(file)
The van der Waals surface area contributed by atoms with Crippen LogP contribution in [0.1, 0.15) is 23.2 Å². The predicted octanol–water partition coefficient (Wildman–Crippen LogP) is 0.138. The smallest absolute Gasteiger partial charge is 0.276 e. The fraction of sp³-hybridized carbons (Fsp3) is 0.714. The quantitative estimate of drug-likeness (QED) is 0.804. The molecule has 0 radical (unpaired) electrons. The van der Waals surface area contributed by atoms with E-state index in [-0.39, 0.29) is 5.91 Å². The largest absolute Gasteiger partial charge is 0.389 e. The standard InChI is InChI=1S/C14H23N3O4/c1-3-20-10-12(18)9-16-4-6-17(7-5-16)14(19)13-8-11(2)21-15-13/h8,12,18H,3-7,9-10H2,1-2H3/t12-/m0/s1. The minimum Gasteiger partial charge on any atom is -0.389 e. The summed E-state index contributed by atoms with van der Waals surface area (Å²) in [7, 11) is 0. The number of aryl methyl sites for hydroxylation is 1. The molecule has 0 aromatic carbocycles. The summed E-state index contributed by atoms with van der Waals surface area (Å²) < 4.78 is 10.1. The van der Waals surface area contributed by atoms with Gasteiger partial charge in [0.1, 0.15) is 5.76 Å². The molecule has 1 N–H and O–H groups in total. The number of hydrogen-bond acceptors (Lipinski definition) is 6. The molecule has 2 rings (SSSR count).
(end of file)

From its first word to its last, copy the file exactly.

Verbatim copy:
The van der Waals surface area contributed by atoms with Crippen LogP contribution in [0.1, 0.15) is 23.2 Å². The predicted octanol–water partition coefficient (Wildman–Crippen LogP) is 0.138. The smallest absolute Gasteiger partial charge is 0.276 e. The fraction of sp³-hybridized carbons (Fsp3) is 0.714. The quantitative estimate of drug-likeness (QED) is 0.804. The molecule has 0 radical (unpaired) electrons. The van der Waals surface area contributed by atoms with E-state index in [-0.39, 0.29) is 5.91 Å². The largest absolute Gasteiger partial charge is 0.389 e. The standard InChI is InChI=1S/C14H23N3O4/c1-3-20-10-12(18)9-16-4-6-17(7-5-16)14(19)13-8-11(2)21-15-13/h8,12,18H,3-7,9-10H2,1-2H3/t12-/m0/s1. The minimum Gasteiger partial charge on any atom is -0.389 e. The summed E-state index contributed by atoms with van der Waals surface area (Å²) in [7, 11) is 0. The number of aryl methyl sites for hydroxylation is 1. The molecule has 0 aromatic carbocycles. The summed E-state index contributed by atoms with van der Waals surface area (Å²) < 4.78 is 10.1. The van der Waals surface area contributed by atoms with Gasteiger partial charge in [0.1, 0.15) is 5.76 Å². The molecule has 1 N–H and O–H groups in total. The number of hydrogen-bond acceptors (Lipinski definition) is 6. The molecule has 2 rings (SSSR count).